The website Comics.com hosts a lot of syndicated comic strips, but for a while, you could only look at the last month's worth of strips. Now, they've done something pretty awesome. The entire collection of published Peanuts strips are available online, all the way back to the first strip, published October 2, 1950, to the present! Good Grief! That's an incredible resource for fans and historians.
I read the paperback collections of Peanuts strips when I was a kid. By high school, I had over fifty of the books, including some special books like Snoopy and the Red Baron, and two Peanuts cookbooks.
The books I had included reprints from the 1960s and 1970s. But now, I'll be able to read them all! The earliest ones seem pretty primitive, so it's hard to realize now how radically different and new the strip was when it first came out, with its highly abstract, simply drawn characters and their more subtle, less slapstick, deprecating humor.
Even from my books, it was easy to see the development of the strip over time, something that I always find interesting. Seeing it from beginning to end will allow one to fully appreciate the maturation of the comic over time, especially considering that Charles Schulz did it all, without assistants or ghost writers or artists.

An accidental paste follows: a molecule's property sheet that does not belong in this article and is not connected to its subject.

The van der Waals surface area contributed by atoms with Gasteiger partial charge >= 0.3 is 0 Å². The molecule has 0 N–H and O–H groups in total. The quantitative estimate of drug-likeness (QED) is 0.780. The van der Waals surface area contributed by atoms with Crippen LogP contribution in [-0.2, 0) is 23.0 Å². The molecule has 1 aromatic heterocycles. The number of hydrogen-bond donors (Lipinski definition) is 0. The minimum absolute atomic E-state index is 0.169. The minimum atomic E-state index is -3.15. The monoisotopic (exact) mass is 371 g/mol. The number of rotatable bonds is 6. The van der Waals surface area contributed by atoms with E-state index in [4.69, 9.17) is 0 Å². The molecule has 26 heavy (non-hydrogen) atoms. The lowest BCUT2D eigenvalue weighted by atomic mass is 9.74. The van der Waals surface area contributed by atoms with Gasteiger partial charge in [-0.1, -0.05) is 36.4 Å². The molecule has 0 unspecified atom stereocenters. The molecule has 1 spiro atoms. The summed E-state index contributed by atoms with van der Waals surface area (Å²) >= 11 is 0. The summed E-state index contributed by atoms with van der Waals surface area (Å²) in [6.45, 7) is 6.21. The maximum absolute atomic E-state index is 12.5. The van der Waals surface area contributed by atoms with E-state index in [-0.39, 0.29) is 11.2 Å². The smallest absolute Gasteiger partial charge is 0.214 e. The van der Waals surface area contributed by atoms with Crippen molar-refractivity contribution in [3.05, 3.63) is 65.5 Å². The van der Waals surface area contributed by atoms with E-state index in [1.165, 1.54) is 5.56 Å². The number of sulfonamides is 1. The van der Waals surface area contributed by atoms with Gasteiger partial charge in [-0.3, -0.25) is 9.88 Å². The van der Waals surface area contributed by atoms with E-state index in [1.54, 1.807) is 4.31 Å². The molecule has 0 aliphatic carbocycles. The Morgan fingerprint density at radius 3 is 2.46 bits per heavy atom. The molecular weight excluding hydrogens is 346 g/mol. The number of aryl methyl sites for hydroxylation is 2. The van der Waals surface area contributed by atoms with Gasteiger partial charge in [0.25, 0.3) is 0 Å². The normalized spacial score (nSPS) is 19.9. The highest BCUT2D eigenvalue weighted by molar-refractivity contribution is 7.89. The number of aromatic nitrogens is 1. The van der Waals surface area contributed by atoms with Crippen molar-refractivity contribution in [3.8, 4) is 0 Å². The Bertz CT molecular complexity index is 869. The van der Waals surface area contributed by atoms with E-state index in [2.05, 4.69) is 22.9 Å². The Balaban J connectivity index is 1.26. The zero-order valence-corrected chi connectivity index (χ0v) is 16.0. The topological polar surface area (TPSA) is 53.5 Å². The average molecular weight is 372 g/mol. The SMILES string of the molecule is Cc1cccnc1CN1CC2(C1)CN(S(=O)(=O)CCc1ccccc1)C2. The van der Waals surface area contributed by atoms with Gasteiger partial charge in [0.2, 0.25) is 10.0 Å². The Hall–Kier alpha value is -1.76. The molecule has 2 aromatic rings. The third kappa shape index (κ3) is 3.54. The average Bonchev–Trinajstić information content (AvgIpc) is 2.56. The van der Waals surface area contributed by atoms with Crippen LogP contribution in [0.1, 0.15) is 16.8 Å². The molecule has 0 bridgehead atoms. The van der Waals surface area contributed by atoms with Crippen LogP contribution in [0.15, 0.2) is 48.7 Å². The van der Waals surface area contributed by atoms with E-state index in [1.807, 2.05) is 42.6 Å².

And of course there are various landmarks to look for. When did Charlie Brown first start wearing the zigzag striped shirt? When did Snoopy start thinking words in thought balloons? When were the various characters first introduced? The strip started out with Charlie Brown, Shermy, and Patty, with Snoopy's first appearance coming very quickly. But Lucy, Linus, Sally, Peppermint Patty and others came later, some much later.
I'm currently reading Schulz and Peanuts: A Biography, by David Michaelis. While interesting, I find that I'm not really that interested in Schulz as a person--I'm more interested in the stuff that's more related to his strip and artwork: his development as an artist, his attempts to become a published cartoonist, etc.
Apparently, there's some controversy over how well Michaelis depicted Schulz as a person. I can't say for sure, but really, what would be interesting about a kind, warm, gentle person who didn't do anything but sit at his drawing board every day? Even with such a person, there must be something behind it all to make him that way.
Anyway, while I didn't always get the jokes, especially when I first started reading the books, I grew up with the Peanuts characters and loved them dearly, as I suspect did many others. I'm not sure I can recommend the biography, but I can certainly recommend reading (and re-reading) the original strips, all 20 thousand some-odd of them. Good Ol' Charlie Brown.